The present invention relates generally to manufactured seeds and, more particularly, to a system and method for the delivery of plant embryos to a manufactured seed coat.

BACKGROUND OF THE INVENTION

Modern agriculture, including silviculture, often requires the planting of large numbers of substantially identical plants genetically tailored to grow optimally in a particular locale or to possess certain other desirable traits. Production of new plants by sexual reproduction can be slow and is often subject to genetic recombinational events resulting in variable traits in its progeny. As a result, asexual propagation has been shown for some species to yield large numbers of genetically identical embryos, each having the capacity to develop into a normal plant. Such embryos must usually be further cultured under laboratory conditions until they reach an autotrophic “seedling” state characterized by an ability to produce their own food via photosynthesis, resist desiccation, produce roots able to penetrate soil and fend off soil microorganisms.

Some researchers have experimented with the production of artificial seeds, known as manufactured seeds, in which individual plant somatic or zygotic embryos are encapsulated in a seed coat, such as those disclosed in U.S. Pat. No. 5,701,699, issued to Carlson et al., the disclosure of which is hereby expressly incorporated by reference.

Typical manufactured seeds include a seed coat, a synthetic gametophyte and a plant embryo. Typically, the seed coat is a capsule having a closed end and an open end. The synthetic gametophyte is placed within the seed coat, such that the gametophyte substantially fills the seed coat. A cotyledon restraint may be centrally located within the synthetic gametophyte. The cotyledon restraint includes a centrally located cavity extending partially through the length of the cotyledon restraint and sized to receive the plant embryo therein. The well-known plant embryo is approximately 4-7 millimeters in length and roughly 0.5 millimeters in diameter. The shape of the plant embryo is somewhat cylindrical, but is irregular in cross-section and varies in diameter along its length. The plant embryo includes a radicle end and a cotyledon end. The plant embryo is deposited within the cavity of the cotyledon restraint cotyledon end first. The plant embryo is typically sealed within the seed coat by at least one end seal.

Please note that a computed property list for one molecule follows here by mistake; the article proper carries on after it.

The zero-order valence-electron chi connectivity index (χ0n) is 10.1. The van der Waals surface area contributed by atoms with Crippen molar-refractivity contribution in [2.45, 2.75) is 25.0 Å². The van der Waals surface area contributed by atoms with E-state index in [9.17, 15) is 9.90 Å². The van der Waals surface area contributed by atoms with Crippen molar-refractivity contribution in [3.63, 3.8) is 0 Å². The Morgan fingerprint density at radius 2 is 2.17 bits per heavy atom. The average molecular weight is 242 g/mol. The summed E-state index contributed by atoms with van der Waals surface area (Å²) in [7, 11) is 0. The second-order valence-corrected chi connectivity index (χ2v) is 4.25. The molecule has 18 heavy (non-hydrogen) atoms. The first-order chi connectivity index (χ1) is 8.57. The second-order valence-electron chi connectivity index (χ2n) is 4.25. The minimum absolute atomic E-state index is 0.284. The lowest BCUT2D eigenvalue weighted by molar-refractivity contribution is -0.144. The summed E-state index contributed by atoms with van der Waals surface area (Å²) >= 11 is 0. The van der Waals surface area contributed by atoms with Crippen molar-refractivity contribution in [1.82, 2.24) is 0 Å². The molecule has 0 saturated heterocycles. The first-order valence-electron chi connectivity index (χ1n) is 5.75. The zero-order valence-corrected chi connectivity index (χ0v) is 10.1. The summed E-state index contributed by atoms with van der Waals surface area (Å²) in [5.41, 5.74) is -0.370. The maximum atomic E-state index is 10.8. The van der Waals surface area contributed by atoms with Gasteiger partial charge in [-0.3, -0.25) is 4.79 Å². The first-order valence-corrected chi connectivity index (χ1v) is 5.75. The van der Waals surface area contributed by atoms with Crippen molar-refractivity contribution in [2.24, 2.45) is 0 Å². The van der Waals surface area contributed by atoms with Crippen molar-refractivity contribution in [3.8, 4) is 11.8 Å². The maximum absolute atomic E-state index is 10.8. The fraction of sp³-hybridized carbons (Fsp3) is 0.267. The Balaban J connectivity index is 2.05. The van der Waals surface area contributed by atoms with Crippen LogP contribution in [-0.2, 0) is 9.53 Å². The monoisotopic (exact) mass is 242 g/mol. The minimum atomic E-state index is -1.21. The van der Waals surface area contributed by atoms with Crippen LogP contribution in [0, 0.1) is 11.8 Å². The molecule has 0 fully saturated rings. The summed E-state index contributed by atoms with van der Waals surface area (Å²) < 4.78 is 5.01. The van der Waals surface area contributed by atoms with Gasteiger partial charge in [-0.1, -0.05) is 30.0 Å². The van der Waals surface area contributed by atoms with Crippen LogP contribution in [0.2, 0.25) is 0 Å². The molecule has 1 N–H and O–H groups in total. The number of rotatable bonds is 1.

In the past, delivery of the plant embryo within the seed coat has utilized either conventional manually operated tweezers or vacuum pick-up devices to transfer the plant embryo through the manufactured seed production line. In such transfer systems that utilize conventional tweezers, the plant embryos are placed manually in separate seed coats, one at a time, by technicians. In such transfer systems that utilize vacuum pick-up devices, the plant embryos one at a time are grasped at their sides from a first position and transferred to a second position by an automated robotic arm. Attached to the end of the robotic arm is a pick-up head to which a source of vacuum to connected. The pick-up head includes a tip having a tip opening designed to grasp and hold a single plant embryo via vacuum pressure. After the pick-up head grasps the embryo, the embryo is positioned to acquire its morphological measurements and the location measurements for the radicle end. Then, the embryo is repositioned so that the embryo is held at the radicle end of the embryo, and is subsequently transferred to the second position for placing the embryo into the seed coat. Once the robotic arm is moved to the second position, the source of vacuum is shut off to release the embryo.

Although such plant embryo delivery systems are effective at transporting plant embryos, they are not without their problems. For example, when using conventional manually operated tweezers, the amount of force applied to the embryos is difficult to control. This results in the possibility of damaging the embryos, and the implementation of force sensors for such a small object using conventional methods to overcome this deficiency is too impractical for commercial success. When using vacuum pick-up heads, the embryo is not always successfully grasped due to the random orientation of the embryos and the variability of the size and shapes of the embryos. Additionally, the embryo surface is curved, which can prevent an adequate seal with the pick-up head tip opening. Such an imperfect seal may allow sufficient air flow around the embryo, resulting in a deficient vacuum to form. Accordingly, a lack of suction force is present to grasp and hold the embryo during the transfer process, which leads to unsuccessful transfers. Unsuccessful transfers of viable embryos are costly in modern automated material handling systems.

Secondly, with both aforementioned transfer methods, a problem may exist when either the operator or the automated pick-up head attempts to release the embryo into the seed coat. Specifically, since the embryos are kept moist or wet to prevent damage from desiccation, the embryo may remain attached to the tip of either the tweezers or the pick-up head due to the surface tension formed between the moisture on the embryo and the contact area of the tweezers or the pick-up head tip. In the case of conventional tweezers, to release the embryo, the technician typically positions the embryo to contact the side of the cotyledon restraint opening to create surface tension therebetween to overcome the surface tension associated with the tweezer tips. In the case of the vacuum pick-up head, a puff of air pressure is expelled out of the tip opening to overcome the surface tension and to force the embryo out of the vacuum head. In some instances, the burst of air flow is either insufficient to release the embryo or too great, in which case, the embryo is damaged by the impact force of the embryo against the bottom of the restraint. In either case, viable embryos may be wasted, which is costly in commercial applications. Further, the effects of surface tension and the conventional methods for overcoming the same may cause unwanted movement of the embryo, which in turn, affects the orientation of the embryo for insertion into the seed coat, and may lead to improper placement of or damage to the embryo.